Bodhidharma was last seen heading back to India, wearing one sandal. Why did he return to India?

~ Pacific Zen Miscellaneous Koans

This is one of the simplest of koans in our Pacific Zen Miscellaneous collection. It is coupled with the test, “Someone comes to you in a dream and asks you why Bodhidharma came from the West. If you don’t answer, you fail your responsibility,” which, of course, is similar to “Xiangyan’s Up a Tree.” The story that gives rise to the above koan is an old one: the founder of Chan in China returns home to India after preaching the Dharma for many years at Shaolin Temple.

When I speak with friends during the week, I get the chance to experience anew the koan they are working on, both through their response, and through my own embodied reaction. Because of that, each time a particular koan, which I may have visited with many times, is fresh for me; I never tire of any of them. That said, some koans are more evocative, or just generally more popular than others. “Why did Bodhidharma return to India?” probably is not one of those. And yet, when I heard my friend repeat it, and speak to it, it stirred something deep inside me. My friend asked herself: What is returning in my life? “At this stage in my life, should I return to Israel (her birthplace)?” She is a clinical psychologist and one of her clients recently chose an end-of-life option after the cancer she had spread throughout her body. My friend asked, “What of my return (death)?”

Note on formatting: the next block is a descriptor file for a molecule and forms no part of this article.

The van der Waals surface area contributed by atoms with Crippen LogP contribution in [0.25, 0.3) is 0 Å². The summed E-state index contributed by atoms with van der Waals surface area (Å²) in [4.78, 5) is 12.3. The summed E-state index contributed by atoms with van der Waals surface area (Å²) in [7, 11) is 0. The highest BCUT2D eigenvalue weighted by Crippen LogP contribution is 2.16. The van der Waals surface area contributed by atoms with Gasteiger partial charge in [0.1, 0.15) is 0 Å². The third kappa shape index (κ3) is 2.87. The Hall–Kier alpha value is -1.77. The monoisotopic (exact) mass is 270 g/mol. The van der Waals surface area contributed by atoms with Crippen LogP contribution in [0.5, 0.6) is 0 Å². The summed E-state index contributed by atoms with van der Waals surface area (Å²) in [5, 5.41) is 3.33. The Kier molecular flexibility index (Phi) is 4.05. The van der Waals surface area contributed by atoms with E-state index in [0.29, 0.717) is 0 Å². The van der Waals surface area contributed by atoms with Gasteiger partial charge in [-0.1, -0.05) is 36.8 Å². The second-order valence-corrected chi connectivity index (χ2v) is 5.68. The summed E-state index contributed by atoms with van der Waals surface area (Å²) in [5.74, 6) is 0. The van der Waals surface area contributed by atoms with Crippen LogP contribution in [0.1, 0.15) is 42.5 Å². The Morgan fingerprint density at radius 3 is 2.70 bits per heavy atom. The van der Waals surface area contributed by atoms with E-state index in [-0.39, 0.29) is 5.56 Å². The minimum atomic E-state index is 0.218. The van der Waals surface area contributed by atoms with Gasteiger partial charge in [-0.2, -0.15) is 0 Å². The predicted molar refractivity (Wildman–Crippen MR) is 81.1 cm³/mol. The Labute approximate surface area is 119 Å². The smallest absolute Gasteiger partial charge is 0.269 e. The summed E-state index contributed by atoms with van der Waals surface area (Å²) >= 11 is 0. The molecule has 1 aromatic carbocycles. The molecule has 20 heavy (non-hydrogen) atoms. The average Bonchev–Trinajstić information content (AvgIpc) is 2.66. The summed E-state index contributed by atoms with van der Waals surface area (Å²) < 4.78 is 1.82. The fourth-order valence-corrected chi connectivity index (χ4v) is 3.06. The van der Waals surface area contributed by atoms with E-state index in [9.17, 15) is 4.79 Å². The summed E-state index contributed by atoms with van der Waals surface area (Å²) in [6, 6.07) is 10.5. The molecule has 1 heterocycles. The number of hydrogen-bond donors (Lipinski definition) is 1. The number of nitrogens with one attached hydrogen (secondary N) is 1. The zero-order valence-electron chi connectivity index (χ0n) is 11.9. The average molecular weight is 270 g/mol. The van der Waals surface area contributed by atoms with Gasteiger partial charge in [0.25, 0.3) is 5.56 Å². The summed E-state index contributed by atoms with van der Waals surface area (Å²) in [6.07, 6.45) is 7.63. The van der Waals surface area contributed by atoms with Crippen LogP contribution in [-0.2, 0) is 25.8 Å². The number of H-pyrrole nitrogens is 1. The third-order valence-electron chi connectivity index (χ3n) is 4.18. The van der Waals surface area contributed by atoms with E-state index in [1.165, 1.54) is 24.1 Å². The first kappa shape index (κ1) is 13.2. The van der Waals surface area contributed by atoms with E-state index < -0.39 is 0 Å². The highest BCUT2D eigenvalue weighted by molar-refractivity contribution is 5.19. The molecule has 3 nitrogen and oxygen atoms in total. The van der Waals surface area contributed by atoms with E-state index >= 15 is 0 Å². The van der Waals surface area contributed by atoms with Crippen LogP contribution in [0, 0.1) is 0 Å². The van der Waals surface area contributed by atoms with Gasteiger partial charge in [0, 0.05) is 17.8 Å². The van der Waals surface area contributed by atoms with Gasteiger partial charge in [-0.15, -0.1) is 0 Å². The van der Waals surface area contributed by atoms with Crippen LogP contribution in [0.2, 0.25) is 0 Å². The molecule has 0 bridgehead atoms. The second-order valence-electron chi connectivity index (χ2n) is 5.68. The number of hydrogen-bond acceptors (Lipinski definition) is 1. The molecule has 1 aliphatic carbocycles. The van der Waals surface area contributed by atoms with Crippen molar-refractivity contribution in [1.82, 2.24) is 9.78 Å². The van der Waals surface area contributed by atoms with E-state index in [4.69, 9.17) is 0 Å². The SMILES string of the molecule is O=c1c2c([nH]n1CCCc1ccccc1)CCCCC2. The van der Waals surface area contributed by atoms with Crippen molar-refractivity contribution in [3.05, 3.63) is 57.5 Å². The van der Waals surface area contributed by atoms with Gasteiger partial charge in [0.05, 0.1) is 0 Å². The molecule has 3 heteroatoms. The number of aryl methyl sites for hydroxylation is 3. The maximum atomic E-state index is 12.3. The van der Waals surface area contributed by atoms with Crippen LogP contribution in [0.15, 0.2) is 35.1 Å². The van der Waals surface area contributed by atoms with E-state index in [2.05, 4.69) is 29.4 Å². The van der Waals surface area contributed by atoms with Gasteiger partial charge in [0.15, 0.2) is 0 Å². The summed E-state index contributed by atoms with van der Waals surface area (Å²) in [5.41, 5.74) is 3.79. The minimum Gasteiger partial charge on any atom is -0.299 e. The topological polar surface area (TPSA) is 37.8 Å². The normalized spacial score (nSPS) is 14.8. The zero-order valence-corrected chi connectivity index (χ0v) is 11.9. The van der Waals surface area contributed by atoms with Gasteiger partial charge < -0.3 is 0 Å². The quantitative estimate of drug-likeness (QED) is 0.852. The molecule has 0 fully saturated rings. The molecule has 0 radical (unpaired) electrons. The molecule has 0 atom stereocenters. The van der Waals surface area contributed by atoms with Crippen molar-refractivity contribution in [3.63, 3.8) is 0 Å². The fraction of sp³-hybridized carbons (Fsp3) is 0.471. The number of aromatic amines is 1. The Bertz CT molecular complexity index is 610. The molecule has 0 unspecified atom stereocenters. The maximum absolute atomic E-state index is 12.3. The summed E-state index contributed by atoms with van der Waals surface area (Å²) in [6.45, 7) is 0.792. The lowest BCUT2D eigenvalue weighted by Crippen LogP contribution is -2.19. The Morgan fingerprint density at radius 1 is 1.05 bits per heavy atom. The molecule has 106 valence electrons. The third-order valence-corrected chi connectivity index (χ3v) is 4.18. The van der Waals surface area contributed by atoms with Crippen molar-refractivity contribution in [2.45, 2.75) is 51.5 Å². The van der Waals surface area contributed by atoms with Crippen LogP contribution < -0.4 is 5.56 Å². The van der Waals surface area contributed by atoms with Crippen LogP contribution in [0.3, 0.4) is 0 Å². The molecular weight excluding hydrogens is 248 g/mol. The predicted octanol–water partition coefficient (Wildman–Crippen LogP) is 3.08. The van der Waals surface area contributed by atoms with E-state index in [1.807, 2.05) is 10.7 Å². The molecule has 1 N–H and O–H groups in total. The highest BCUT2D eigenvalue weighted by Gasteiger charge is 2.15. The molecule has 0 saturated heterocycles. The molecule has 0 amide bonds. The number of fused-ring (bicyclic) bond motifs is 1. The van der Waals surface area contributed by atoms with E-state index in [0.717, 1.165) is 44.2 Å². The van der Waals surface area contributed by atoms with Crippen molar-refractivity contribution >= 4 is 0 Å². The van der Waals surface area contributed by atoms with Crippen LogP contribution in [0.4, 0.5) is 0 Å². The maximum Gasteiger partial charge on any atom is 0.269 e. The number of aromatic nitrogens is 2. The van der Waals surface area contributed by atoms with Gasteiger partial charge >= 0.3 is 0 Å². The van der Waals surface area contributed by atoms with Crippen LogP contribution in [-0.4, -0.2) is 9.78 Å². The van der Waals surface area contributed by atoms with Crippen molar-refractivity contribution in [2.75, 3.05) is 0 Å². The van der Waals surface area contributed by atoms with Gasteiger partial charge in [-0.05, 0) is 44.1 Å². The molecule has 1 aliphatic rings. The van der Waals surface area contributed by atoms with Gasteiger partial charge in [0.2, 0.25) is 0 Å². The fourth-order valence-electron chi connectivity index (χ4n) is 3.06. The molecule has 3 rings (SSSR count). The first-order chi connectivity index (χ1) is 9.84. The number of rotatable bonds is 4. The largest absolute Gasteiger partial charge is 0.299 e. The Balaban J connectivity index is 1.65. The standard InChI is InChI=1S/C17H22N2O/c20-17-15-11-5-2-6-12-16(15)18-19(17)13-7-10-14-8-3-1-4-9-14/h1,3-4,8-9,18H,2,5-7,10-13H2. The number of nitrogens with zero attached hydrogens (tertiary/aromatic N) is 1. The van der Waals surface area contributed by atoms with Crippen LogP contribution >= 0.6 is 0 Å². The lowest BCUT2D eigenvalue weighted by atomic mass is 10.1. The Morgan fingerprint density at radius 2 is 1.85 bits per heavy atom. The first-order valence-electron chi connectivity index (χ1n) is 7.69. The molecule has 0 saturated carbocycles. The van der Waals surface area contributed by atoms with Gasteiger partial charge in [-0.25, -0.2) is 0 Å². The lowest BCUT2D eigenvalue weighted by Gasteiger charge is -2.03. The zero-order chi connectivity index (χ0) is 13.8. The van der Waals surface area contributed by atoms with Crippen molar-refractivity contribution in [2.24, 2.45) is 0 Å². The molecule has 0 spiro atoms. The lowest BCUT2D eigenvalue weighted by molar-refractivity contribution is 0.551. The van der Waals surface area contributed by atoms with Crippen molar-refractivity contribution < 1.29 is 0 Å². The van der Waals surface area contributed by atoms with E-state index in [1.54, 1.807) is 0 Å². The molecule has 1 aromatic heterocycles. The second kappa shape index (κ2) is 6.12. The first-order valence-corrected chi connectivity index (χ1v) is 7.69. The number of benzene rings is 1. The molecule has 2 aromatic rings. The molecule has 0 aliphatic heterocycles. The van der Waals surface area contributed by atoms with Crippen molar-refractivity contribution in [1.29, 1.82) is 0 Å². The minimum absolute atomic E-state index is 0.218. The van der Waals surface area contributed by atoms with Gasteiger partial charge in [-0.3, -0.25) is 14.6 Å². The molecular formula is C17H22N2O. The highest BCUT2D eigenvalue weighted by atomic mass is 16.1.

What touched me in our conversation was the impermanence of life. Granted, as a Zen teacher, it is a subject that comes up often. But recently I have had a number of deep dreams of mortality, and somehow, this time, the koan was simpler and more meaningful to me.

In one dream last week, I was running around the hometown of my childhood, in the dark of night, trying to find and warn a friend that there was a serial killer stalking her neighborhood.

A few nights ago, also in a dream, I was standing to the right of a young woman, who had straight black hair pulled back in a ponytail. She looked like a Native American, and I knew her to be a shaman, though she was not wearing any ceremonial dress. We were standing, looking at four young samplings of deciduous trees, planted in a row extending out from us. She had a box and a scoop, and in the box were human ashes. She indicated where I should place a scoop of the ashes, at three points of the compass to the left, behind, and the right of the samplings. The identity of the ashes were both unknown to me and yet familiar. Were they mine? A loved one’s? While leaving the dream, the ashes made me think of the first of Dongshan’s Five Ranks:

It’s past midnight, the moon hasn’t risen,
and in the deep, thick, dark, you meet a face from long ago,
but you can’t recognize them.
There’s no need to be surprised at this.

The ashes were like a face, one I had met long ago, but could not identify. I knew there was no need to be surprised at this. In the end, Why did Bodhidharma return to India? We don’t know, and we don’t have to know. But it was quite kind of him to leave a sandal behind.